Beef cows are resilient animals. They are programmed to adjust in real time to the environment they experience. Some cows respond better than others, and this is often referred to as “adaptability.”
The early lactation period represents the most energetically expensive phase of the annual production cycle. For perspective, during the last trimester, a 1,300-pound cow in good body condition requires about 12.7 megacalories of net energy for maintenance (Mcal NEm) to support her pregnancy and maintain her own body weight.
Compare that to the same cow producing 24 lbs. of milk during peak lactation at 19.3 Mcal NEm per day. Interestingly, there is one set of spring-calving cows at Oklahoma State University (OSU) that typically give 30 lbs. of milk at peak lactation.
Consider that each kilogram of milk contains about 0.33 Mcal NEm. For perspective, grass hay at 56 percent total digestible nutrients (TDN) contains 0.54 Mcal NEm per pound (dry matter basis). Lush spring forage at 68 percent TDN contains 0.71 Mcal NEm per pound of dry matter.
Therefore, if the genetic capacity for milk production was increased from 24 lbs. to 25 lbs., the cow would need to consume about 0.6 lbs. more low-quality forage, or 0.46 lbs. more high-quality forage to keep from losing weight. While the relationship between milk yield and forage intake in beef cows is not well understood, recent work suggests that for each 1 lb. increase in milk production, low-quality forage intake increases by around 0.25 lbs., and high-quality forage intake increases by around .35 lbs.
This is likely due to the limited capacity of the rumen. Cows can only eat so much forage in a day. When they are already consuming forage at capacity, increased energy requirements will be difficult to meet unless the energy concentration in the diet is increased.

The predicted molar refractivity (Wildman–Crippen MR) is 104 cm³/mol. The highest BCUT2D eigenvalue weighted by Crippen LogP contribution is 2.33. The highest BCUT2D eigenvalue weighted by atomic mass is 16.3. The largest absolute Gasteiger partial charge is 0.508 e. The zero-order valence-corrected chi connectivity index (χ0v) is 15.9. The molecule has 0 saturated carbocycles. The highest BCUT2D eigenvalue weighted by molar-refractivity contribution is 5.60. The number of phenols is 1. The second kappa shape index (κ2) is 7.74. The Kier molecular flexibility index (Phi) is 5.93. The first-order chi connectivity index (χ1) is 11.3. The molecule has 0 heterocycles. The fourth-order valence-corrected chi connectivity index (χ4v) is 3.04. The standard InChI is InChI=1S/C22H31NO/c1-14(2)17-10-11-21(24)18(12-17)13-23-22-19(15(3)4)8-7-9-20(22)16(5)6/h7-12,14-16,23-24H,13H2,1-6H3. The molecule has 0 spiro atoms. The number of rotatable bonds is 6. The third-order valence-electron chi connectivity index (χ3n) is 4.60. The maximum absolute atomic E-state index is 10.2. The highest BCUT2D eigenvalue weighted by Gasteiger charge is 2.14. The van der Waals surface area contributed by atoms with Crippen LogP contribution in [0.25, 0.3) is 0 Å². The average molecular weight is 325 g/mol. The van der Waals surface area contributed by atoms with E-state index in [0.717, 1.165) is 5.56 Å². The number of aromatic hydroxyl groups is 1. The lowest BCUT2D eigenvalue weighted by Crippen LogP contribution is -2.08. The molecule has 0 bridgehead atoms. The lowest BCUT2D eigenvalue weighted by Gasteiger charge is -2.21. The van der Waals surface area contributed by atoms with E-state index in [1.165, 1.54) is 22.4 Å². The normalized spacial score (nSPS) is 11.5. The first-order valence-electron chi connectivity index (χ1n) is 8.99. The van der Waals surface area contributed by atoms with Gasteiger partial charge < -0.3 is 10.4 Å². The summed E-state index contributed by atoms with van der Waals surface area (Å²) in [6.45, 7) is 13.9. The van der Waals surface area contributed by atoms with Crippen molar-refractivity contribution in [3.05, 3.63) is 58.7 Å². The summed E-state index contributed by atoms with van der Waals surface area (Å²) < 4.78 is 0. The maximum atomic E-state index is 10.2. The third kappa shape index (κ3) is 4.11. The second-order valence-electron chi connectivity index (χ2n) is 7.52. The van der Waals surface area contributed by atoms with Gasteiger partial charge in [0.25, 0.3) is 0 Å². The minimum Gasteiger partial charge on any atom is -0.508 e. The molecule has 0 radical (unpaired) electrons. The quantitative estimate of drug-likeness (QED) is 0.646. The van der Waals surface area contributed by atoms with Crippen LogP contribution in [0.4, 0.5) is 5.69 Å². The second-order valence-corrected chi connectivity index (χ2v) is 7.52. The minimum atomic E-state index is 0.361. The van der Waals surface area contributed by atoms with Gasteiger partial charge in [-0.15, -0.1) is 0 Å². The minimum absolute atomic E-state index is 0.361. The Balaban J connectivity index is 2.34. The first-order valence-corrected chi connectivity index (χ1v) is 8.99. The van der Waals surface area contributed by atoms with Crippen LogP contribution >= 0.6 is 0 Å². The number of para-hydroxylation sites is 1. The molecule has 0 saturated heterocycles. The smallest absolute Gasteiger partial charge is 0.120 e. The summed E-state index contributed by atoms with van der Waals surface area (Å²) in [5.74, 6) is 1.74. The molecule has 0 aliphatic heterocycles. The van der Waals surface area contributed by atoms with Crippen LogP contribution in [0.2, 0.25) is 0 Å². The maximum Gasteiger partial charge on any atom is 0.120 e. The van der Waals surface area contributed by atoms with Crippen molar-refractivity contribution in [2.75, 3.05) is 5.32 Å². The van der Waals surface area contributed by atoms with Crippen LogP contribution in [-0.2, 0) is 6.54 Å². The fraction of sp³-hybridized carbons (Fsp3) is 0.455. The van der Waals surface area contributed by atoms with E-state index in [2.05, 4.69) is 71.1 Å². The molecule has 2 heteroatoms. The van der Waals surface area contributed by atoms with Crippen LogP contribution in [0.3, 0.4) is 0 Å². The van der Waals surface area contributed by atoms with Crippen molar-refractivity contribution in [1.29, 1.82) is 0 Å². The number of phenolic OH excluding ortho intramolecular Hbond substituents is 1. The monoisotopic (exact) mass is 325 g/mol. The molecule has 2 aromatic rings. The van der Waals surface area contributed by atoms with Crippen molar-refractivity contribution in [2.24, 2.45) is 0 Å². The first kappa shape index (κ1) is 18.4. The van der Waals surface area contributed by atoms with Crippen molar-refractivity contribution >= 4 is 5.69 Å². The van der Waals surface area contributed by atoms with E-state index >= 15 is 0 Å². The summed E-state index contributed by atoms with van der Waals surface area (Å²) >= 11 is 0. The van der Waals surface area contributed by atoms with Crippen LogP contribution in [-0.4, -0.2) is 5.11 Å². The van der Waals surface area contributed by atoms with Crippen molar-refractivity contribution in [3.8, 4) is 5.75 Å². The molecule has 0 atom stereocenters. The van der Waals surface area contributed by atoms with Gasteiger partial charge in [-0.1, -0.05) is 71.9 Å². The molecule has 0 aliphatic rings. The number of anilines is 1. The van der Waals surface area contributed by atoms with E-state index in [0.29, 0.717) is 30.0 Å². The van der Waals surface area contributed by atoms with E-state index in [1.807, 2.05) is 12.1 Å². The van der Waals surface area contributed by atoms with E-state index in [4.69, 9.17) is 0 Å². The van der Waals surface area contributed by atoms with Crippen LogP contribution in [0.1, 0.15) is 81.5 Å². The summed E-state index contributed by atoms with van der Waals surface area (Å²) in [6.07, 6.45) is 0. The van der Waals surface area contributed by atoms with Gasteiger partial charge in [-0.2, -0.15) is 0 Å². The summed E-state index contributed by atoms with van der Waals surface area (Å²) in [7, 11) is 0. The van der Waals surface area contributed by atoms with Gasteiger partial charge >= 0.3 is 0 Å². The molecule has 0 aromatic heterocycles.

With a 0.2 lb. increase in hay intake, only an additional 0.14 Mcal NEm is available to offset the increased energy requirement of 0.33 Mcal for the additional pound of milk. The mismatch is not quite as dramatic with the lush forage because daily energy intake can be increased by about 0.25 Mcal (0.35*0.71).
Perhaps the take-home message is that genetic potential for milk production needs to be matched to the forage system. Research has clearly documented that excessive genetic potential for milk production can lead to cows that are thin at the time of weaning. Excessive genetic capacity for milk production and extended periods of time when forage quality is moderate to low during lactation leads to negative energy balance that has to be made up at some point.
Either that or increased supplementation of more energy-dense feeds will be required to close the gap between energy requirements and energy availability. Long term, if cows are consistently too thin (or open) year after year at weaning time, a selection program designed to lower the genetic potential for milk should be considered. — David Lalman and Mark Z. Johnson, OSU Department of Animal and Food Sciences Extension